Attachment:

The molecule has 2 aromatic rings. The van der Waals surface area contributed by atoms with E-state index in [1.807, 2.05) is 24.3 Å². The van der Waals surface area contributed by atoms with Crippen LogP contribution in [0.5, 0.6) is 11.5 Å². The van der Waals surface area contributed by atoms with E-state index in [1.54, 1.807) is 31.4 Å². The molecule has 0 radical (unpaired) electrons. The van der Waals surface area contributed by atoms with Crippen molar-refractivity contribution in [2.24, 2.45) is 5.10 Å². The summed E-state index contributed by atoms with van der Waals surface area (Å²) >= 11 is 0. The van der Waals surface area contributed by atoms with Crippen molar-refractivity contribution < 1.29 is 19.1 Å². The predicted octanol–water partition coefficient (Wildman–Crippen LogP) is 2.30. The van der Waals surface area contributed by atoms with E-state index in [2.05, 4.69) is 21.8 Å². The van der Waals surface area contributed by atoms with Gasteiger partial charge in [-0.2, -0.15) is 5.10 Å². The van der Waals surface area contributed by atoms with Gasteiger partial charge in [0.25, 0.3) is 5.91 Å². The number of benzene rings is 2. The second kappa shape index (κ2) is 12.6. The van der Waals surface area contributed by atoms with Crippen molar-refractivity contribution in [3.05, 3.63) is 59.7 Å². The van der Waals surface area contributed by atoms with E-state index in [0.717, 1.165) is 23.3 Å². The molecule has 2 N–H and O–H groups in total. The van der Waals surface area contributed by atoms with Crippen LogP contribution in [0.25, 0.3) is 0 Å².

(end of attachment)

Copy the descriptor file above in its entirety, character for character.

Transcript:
The molecule has 2 aromatic rings. The van der Waals surface area contributed by atoms with E-state index in [1.807, 2.05) is 24.3 Å². The van der Waals surface area contributed by atoms with Crippen LogP contribution in [0.5, 0.6) is 11.5 Å². The van der Waals surface area contributed by atoms with E-state index in [1.54, 1.807) is 31.4 Å². The molecule has 0 radical (unpaired) electrons. The van der Waals surface area contributed by atoms with Crippen molar-refractivity contribution in [2.24, 2.45) is 5.10 Å². The summed E-state index contributed by atoms with van der Waals surface area (Å²) >= 11 is 0. The van der Waals surface area contributed by atoms with Crippen molar-refractivity contribution < 1.29 is 19.1 Å². The predicted octanol–water partition coefficient (Wildman–Crippen LogP) is 2.30. The van der Waals surface area contributed by atoms with E-state index in [2.05, 4.69) is 21.8 Å². The van der Waals surface area contributed by atoms with Gasteiger partial charge in [-0.2, -0.15) is 5.10 Å². The van der Waals surface area contributed by atoms with Gasteiger partial charge in [0.25, 0.3) is 5.91 Å². The number of benzene rings is 2. The second kappa shape index (κ2) is 12.6. The van der Waals surface area contributed by atoms with Crippen molar-refractivity contribution in [3.05, 3.63) is 59.7 Å². The van der Waals surface area contributed by atoms with E-state index in [0.717, 1.165) is 23.3 Å². The molecule has 2 N–H and O–H groups in total. The van der Waals surface area contributed by atoms with Crippen LogP contribution in [0.25, 0.3) is 0 Å².